The Power Cosmic hits the NES

The Silver Surfer's return to prominence didn't stop on the comics page. In 1990, The Surfer made his video game debut on the Nintendo Entertainment System — and to give you an idea of where he ranked, the only other Marvel games on the NES at the time starred the X-Men and the Punisher, two of the most popular franchises of the '90s. Silver Surfer, with its Gradius-style space-shooter action, managed to beat even Spider-Man to his NES debut by two full years.

Unfortunately, being early doesn't always mean being great. While it boasted some pretty incredible graphics and a killer soundtrack that ranks among the best of the NES era, Silver Surfer is mostly remembered for a staggering difficulty level that kept almost everyone who played it from actually beating the game.

If they had, though, they would've been treated to a pretty bizarre plot. Dispatched on a mission of cosmic importance by Galactus, the Silver Surfer faces foes like Mephisto and Firelord, another former herald. The final boss, though, is a surprise. Mr. Sinister, an X-Men foe with no real connection to the cosmic side of the Marvel Universe, is depicted as the last villain of the game, but the actual character you fight is a 15 foot-tall purple hulk with a handgun and a pair of white go-go boots. Maybe it's for the best that nobody ever got to see him.

Silver Surfer: animated!

In 1998, Norrin Radd surfed his way out of the comics page again, and onto the small screen. Following up on the success they'd had with X-Men and Spider-Man, Fox Kids picked up a Silver Surfer animated series. It only lasted for a single season — canceled due to an apparent legal conflict between Fox and Saban, the production company behind X-Men, Power Rangers, and other hits for the network — but it was actually a success in the ratings.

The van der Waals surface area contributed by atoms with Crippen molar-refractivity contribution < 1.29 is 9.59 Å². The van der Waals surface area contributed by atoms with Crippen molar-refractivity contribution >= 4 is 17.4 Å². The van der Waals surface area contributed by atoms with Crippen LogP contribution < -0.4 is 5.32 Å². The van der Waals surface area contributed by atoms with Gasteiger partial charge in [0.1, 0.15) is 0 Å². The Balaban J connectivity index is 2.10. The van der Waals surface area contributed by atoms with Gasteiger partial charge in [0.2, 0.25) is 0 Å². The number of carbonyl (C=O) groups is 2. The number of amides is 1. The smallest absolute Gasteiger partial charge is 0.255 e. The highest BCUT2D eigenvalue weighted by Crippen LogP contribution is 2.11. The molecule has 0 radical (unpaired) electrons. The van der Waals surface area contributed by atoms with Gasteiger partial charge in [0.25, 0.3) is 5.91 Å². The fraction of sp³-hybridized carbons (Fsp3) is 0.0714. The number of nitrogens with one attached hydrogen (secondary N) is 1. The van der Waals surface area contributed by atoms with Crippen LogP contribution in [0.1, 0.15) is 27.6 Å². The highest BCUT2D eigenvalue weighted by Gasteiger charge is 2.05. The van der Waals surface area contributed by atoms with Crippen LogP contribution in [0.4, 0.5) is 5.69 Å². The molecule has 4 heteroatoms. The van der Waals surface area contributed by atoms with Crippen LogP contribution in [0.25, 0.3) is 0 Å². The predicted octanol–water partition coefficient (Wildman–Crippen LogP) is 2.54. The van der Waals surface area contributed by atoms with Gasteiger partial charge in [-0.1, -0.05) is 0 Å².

The show had a lot going for it, including an art style heavily influenced by Jack Kirby, but looking back, it's mostly notable for two things. First, it featured the animated debut of Thanos, who would go on to be the biggest bad guy of the Marvel Cinematic Universe, as one of the show's primary antagonists. Second, and perhaps far more memorable, it spawned a pretty interesting line of action figures. Not only did it feature toy versions of the Surfer, Galactus, and the first Thanos action figure ever, the show's focus on the cosmic side of the Marvel Universe also led the line to bring in more obscure characters like Adam Warlock and Beta Ray Bill.

The cinematic rise (and fall) of the Silver Surfer

If you ever need an indication of how popular the Surfer was as a character, and how much Marvel wanted him to succeed, consider this: when it came time to title the second Fantastic Four movie, in which the FF would be dealing with the cosmic threat of Galactus, the Devourer of Worlds was left completely out of the title. Instead, Fantastic Four 2 bore the title Rise of the Silver Surfer, hinting at plans to spin the skyrider of the spaceways off into his own big screen adventure.

Unfortunately, Rise's failure at the box office put an end not only to those plans, but of that version of the Fantastic Four continuing at all. Instead of a planned third movie that, according to screenwriter Don Payne, would've potentially involved the Skrulls and the Inhumans showing up, the FF was rebooted in 2015 with another movie that landed with an even more resounding thud than its predecessors, managing to perform even worse at the box office.

But with 35 years of Marvel trying to bring the Surfer to the big screen, it's easy to look at Rise of the Silver Surfer as a mere setback rather than the final nail in the coffin. With Disney's pending merger with Fox, the success of cosmic-focused films like Guardians of the Galaxy, and the Surfer's prominence in stories like the original Infinity Guantlet, it's far from out of the question that we might just see Norrin Radd and his infamous board surfing their way into the MCU one day.